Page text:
that Loyola 's name would not be tarnished by having winners in athletics , and that those who sought to win under the old Span ish name need not compete with lower life for the attention of the fans in the places they played . So Father Malone hired an athletic director named Ed Enos , who shattered all kinds of medieval thinking , and stepped on all kinds of sensitive toes in the beginning , and made lots of enemies for himself. His great sin was that he was a bi!'.l thinker . When he told people three years ago that Loyola would become a nationally ranked power in football , hockey and basketball by 1969, the derisive hoots could be heard miles away. Nobody is laughing now, and Enos has few enemies . Anyone with a clear head can recognize that his expansionary philosophy has already reaped huge rewards. And the university President decided some time back when he first hired Enos, that students deserved a decent place to play. So he pushed a sports complex costing more than one and one half million dollars through to completion by the middle of October 1966. Quebec wasn 't too thrilled by the idea and gave not a penny of help. Loyola 's athletic building may not rank with the palace the University of Montreal has built for itself on the slopes of Mount Royal , but the new place is adequate for forseeable needs and few comforts are lacking . Then years ago , the Athletic de partment at Loyola consisted of Ed Meagher and Bernie McCallum and a few students on the old LCAA . Both Ed and Bernie decided their futures were in other fields . Both have become members of administration at the College . Today the athletic director has nine full time employees at his command, including three full -time coaches, three secretaries, a business manager , and a trainer. In addition there are some 15 part-time coaches, and the LCAA is now the LMM (Loyola of Montreal Athletic Association) and seeks to carve for itself a realistic and proper and respected role in the administration of the athletic program. And what of tomorrow? Enos and Malone talk about a school of physical education . And nobody's laughing . All of which is long way removed from the place many of you may have known , but it's really just all a part of growing up, and there should be no fond remembrances of the imagined glories of before . The epitaph Montreal sports columnist Pat Hickey wrote of the Loyola Warriors applied to the whole place , "They had played in the big time, and showed they belonged ."
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Blue Bonnets On June 18th, the Alumni Association sponsored its second annual Night at the Races. A group of 137 alumni , wives and girl friends visited the Clubhouse at Blue Bonnets Raceway where they partook of food and refreshments. Some of the luckier ones even managed to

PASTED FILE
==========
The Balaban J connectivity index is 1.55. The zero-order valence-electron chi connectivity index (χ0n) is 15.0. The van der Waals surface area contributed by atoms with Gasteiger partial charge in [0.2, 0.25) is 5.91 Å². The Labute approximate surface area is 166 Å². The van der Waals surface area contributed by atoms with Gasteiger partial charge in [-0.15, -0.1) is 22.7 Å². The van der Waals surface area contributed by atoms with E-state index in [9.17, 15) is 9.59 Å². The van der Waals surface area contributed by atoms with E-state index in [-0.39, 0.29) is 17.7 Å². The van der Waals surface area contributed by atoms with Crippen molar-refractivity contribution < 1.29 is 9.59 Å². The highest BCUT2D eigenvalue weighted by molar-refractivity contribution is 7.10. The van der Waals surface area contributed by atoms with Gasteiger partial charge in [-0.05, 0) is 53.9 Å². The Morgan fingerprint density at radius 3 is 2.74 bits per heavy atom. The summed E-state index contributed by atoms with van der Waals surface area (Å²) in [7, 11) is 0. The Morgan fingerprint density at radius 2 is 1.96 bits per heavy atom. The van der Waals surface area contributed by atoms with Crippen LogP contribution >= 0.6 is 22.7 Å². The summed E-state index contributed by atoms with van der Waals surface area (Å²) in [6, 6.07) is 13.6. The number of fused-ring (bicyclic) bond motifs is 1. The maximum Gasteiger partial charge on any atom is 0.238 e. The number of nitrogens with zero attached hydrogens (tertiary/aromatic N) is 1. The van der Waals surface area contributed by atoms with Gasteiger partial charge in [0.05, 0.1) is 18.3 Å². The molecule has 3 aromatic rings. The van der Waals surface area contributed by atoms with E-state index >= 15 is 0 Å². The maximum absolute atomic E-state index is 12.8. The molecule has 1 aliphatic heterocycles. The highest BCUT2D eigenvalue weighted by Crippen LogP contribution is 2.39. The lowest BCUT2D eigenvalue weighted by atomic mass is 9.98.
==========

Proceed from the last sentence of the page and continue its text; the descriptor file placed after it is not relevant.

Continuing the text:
Can you identify some of your racetrack friends?
take home a few dollars. However, the vast majority seemed anxious to contribute their fair share to the improvement of the breed. All in all , it was a most enjoyable evening and this event is certain to be kept on the alumni calendar for 1969.
Once again the members of the Association will journey to the Royal Montreal Golf Club to participate in the annual tournament on Monday, September 16th at 1:15 p.m . It is expected that Father John Hilton , Whitey Schutz, and Ed McAu ley wi II be present to defend the honors they won last year . Father Hilton was the winner of the Donald A. Hingston Trophy for low gross. The President's Trophy presented by Carling Breweries for low net belongs to Dr. Schutz. And Ed McAuley, of The Gazette , for the second consecutive year , won the News Media Trophy donated by George Lengvari , Sr. and George , Jr. '63. Two other trophies , one for low gross (guests) , courtesy of Schenley Distilleries , won last year by Vic Andrews , and another for Senior Golfers - a new award will be on the prize list. There will also be prizes for such feats as the longest drive , nearest to the hole , the most shots , trying the hardest , as well as for some new twists that Chairman , Brian Gallery and his committee have concocted . During the evening the alumni and their guests will be entertained by " Jake " Dunlap , the former Ottawa Rough Rider , all-Canadian line man and renowned story-teller. Jake has a repertoire that has won him acclaim at sports gatherings throughout Canada and the Eastern United States .